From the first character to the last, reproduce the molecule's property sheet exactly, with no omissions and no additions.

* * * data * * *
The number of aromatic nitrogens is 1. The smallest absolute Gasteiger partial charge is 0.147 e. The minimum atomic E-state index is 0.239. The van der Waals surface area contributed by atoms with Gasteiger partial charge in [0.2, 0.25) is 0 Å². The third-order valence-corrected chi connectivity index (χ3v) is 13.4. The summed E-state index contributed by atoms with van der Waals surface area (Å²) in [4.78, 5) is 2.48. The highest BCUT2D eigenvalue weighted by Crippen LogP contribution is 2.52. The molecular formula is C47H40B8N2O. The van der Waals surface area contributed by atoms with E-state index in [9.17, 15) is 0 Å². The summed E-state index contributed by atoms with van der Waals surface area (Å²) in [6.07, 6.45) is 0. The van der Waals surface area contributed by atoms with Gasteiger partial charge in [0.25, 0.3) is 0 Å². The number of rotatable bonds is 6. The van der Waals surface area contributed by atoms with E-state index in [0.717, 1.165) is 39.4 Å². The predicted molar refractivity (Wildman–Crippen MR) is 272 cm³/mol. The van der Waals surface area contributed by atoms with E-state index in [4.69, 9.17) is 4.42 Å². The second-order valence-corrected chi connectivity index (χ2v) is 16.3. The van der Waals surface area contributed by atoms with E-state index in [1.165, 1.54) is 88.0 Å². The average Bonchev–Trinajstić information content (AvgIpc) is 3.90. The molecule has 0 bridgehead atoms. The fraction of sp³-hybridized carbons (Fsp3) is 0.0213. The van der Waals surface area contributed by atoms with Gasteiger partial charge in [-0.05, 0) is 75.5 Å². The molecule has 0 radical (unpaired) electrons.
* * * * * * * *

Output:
The number of aromatic nitrogens is 1. The smallest absolute Gasteiger partial charge is 0.147 e. The minimum atomic E-state index is 0.239. The van der Waals surface area contributed by atoms with Gasteiger partial charge in [0.2, 0.25) is 0 Å². The third-order valence-corrected chi connectivity index (χ3v) is 13.4. The summed E-state index contributed by atoms with van der Waals surface area (Å²) in [4.78, 5) is 2.48. The highest BCUT2D eigenvalue weighted by Crippen LogP contribution is 2.52. The molecular formula is C47H40B8N2O. The van der Waals surface area contributed by atoms with E-state index in [9.17, 15) is 0 Å². The summed E-state index contributed by atoms with van der Waals surface area (Å²) in [6.07, 6.45) is 0. The van der Waals surface area contributed by atoms with Gasteiger partial charge in [0.25, 0.3) is 0 Å². The number of rotatable bonds is 6. The van der Waals surface area contributed by atoms with E-state index in [0.717, 1.165) is 39.4 Å². The predicted molar refractivity (Wildman–Crippen MR) is 272 cm³/mol. The van der Waals surface area contributed by atoms with E-state index in [4.69, 9.17) is 4.42 Å². The second-order valence-corrected chi connectivity index (χ2v) is 16.3. The van der Waals surface area contributed by atoms with E-state index in [1.165, 1.54) is 88.0 Å². The average Bonchev–Trinajstić information content (AvgIpc) is 3.90. The molecule has 0 bridgehead atoms. The fraction of sp³-hybridized carbons (Fsp3) is 0.0213. The van der Waals surface area contributed by atoms with Gasteiger partial charge in [-0.05, 0) is 75.5 Å². The molecule has 0 radical (unpaired) electrons.